Children's Bibles

I wrote a post about children's bibles in 2008, but we kept discovering more bible storybooks for children, and so I have now created this updated page as a more up-to-date reference.  Please keep in mind that my children are now past the age of children's bibles, so I can include new ones when I come across them. 

There are so many bible storybooks available for children, and of very varying quality. Sadly, we found that most bibles for very young children are very average, as they exclude key parts of accounts, or just ignore them. When I shopped for bibles I had a mental checklist of things I really would like them to include, such as:
  • Genesis 3 - the account of sin. So many ignore this. How can we possibly teach children of their need for a Saviour unless they know that the world needs saving?
  • Abraham and God's promises to him (Genesis 12ff). I am amazed at how many bibles go from Noah straight to the story of Joseph and his coloured coat, skipping over one of the key promises God makes.
  • Some Psalms or Proverbs.
  • Some prophecy.
  • Some details post-ascension: the coming of the Holy Spirit, the growth of the Early Church, Paul and his letters, Revelation.
  • In more detailed bibles, it's good to to check whether the stories are included accurately.  eg. including the account of the plant in Jonah 4, rather than finishing with Jonah saying yes and going to Ninevah.  Or perhaps details of the flood, or the details of the promise to Abraham.

Here are some of the better bibles we have come across:
  • The Beginner's Gospel Story Bible, Jared Kennedy, Ill. Trish Mahoney (New Growth Press, 2017). An excellent bible for the early years firmly grounded in Jesus Christ from beginning to end. It shows how the Old Testament (subtitled Promises Made) continually points to him and the New Testament (Promises Kept) speaks the truth of his life and our response to it.  Each of the 52 stories are about 6 pages, with a question at the end to talk about together, a brief explanation of how Jesus fits into the story and how that relates to our relationship with him. See a more detailed review here.
  • The Rhyme Bible Storybook for Toddlers (L. J. Sattgast, ill. Toni Goffe).  The same duo as those who wrote The Rhyme Bible (see below) have created a simplified version for toddlers. Great for 2-4 year olds. Our young ones loved this one.

  •  The Beginner's Bible (Candle Books). Our little ones (~3-4) really liked this one and also often returned to it when reading themselves (~6). The  stories are more detailed, the pictures are engaging (although not entirely realistic - how often do fish smile happily when they are caught?). We used this one from ages 3-5.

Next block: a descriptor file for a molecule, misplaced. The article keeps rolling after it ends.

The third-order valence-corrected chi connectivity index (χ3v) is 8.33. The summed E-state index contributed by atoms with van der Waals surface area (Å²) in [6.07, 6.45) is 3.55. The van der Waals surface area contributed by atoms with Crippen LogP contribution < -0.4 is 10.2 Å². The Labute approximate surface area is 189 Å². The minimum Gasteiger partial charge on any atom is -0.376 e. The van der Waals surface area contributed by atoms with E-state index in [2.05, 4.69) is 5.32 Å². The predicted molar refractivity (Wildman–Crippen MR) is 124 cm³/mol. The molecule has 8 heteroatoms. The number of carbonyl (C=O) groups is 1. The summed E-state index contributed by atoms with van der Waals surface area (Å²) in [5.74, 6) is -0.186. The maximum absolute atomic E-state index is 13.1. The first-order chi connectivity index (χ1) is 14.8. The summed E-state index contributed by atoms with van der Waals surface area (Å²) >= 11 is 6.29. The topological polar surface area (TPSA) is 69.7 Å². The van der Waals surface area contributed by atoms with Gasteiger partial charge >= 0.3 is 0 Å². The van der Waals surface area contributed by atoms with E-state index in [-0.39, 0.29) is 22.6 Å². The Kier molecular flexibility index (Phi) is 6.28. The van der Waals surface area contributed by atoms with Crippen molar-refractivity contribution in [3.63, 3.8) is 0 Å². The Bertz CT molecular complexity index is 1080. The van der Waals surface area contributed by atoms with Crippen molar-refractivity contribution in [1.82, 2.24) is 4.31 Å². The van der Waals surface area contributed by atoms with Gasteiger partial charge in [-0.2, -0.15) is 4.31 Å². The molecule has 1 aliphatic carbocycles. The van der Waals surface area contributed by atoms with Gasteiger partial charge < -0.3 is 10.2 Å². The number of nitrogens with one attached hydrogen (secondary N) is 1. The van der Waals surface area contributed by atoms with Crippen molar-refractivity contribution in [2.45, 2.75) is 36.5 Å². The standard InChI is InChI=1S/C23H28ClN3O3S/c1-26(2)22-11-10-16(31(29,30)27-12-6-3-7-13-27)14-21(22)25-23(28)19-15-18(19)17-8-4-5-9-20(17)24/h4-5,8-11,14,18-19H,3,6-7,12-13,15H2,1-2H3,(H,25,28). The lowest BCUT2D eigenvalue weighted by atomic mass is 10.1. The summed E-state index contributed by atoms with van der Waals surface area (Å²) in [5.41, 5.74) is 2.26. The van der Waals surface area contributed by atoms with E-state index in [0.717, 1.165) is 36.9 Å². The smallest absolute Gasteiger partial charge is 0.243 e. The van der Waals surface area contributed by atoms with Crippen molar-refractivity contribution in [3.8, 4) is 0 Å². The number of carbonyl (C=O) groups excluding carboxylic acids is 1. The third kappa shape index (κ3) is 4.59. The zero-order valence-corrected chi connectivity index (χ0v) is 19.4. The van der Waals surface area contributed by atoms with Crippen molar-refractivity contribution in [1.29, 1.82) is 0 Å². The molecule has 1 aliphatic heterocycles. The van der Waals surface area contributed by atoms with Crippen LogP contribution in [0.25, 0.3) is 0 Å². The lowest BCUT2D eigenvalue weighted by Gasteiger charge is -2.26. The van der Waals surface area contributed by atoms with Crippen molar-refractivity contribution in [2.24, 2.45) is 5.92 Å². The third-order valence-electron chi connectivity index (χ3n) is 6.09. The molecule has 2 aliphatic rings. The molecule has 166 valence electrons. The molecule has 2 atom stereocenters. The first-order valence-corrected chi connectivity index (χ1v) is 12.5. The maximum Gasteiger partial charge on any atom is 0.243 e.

• The Rhyme Bible (L. J. Sattgast, ill. Toni Goffe) We love rhyme in our house, so The Rhyme Bible was a winner. I was always impressed at how Stattgast turned bible accounts into rhyme, still keeping them  quite accurate. It's a fun change between reading other bibles. Good for 3-5 year olds.

  • My First Bible (ill. Andrew Gleeson and Sophie Keen; Parragon).  Appropriate for ages 4-6.  The illustrations are less engaging and colourful, but the stories themselves are good and quite detailed.

  • First Bible Stories (adapted by Jillian Harker and Michael Phipps, ill. by John Dillow) We gave this to Miss 5 on the day she started school. It was great, very appropriate for age 4 onwards. I was impressed with the way the stories were explained, grabbing the salient points with age appropriate language. Only one quibble (and if it's only one it's a good bible!). In the account where Jesus changes the water to wine - Mary tells him the wine has run out, then "Nervously, Jesus began to speak, 'It is not yet my time...' ". I don't think nerves were the issue.

  • The Big Picture Story Bible (David Helm, ill. Gail Schoonmaker). A great bible for the 4-7 age group being one of the few children's bibles which really pushes the idea of Biblical Theology - that there is one unifying theme through the whole of the bible, God's people under God's rule in God's place. Our children loved it - the illustrations are vivid and often from odd angles, which they enjoyed. The individual story units are sometimes very long, so we split them at times. 
  • The Jesus Story Book Bible: Every Story Whispers His Name (Sally Lloyd-Jones, ill. Jago). Appropriate for 5-8 years, this is excellent. Each account shows how Jesus will or does fulfill each part of the bible, Old or New Testament (although sometimes these links are over-stretched). The illustrations are engaging and enjoyable. It doesn't shy away from some details and some emotion. I think this is the only Bible that made Mr 5  pause and realise that what happened to Jesus on the cross was truly awful and very sad.